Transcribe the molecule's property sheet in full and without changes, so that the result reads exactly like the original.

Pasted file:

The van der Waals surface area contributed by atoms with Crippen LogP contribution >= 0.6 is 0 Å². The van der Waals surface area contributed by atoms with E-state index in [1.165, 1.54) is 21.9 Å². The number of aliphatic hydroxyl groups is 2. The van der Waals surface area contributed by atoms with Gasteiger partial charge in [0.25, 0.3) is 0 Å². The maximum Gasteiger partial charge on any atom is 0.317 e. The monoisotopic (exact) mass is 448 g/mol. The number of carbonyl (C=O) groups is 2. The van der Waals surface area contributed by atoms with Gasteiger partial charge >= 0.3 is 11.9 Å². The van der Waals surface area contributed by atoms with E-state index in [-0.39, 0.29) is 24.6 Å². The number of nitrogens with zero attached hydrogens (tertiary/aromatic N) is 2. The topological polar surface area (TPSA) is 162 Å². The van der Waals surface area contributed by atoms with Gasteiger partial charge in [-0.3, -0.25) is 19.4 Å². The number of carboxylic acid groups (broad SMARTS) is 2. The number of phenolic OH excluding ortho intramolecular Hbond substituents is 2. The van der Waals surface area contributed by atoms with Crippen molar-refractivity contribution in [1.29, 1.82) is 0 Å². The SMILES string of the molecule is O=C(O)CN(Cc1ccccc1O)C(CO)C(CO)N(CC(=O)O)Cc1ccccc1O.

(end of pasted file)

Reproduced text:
The van der Waals surface area contributed by atoms with Crippen LogP contribution >= 0.6 is 0 Å². The van der Waals surface area contributed by atoms with E-state index in [1.165, 1.54) is 21.9 Å². The number of aliphatic hydroxyl groups is 2. The van der Waals surface area contributed by atoms with Gasteiger partial charge in [0.25, 0.3) is 0 Å². The maximum Gasteiger partial charge on any atom is 0.317 e. The monoisotopic (exact) mass is 448 g/mol. The number of carbonyl (C=O) groups is 2. The van der Waals surface area contributed by atoms with Gasteiger partial charge >= 0.3 is 11.9 Å². The van der Waals surface area contributed by atoms with E-state index in [-0.39, 0.29) is 24.6 Å². The number of nitrogens with zero attached hydrogens (tertiary/aromatic N) is 2. The topological polar surface area (TPSA) is 162 Å². The van der Waals surface area contributed by atoms with Gasteiger partial charge in [-0.3, -0.25) is 19.4 Å². The number of carboxylic acid groups (broad SMARTS) is 2. The number of phenolic OH excluding ortho intramolecular Hbond substituents is 2. The van der Waals surface area contributed by atoms with Crippen molar-refractivity contribution in [1.29, 1.82) is 0 Å². The SMILES string of the molecule is O=C(O)CN(Cc1ccccc1O)C(CO)C(CO)N(CC(=O)O)Cc1ccccc1O.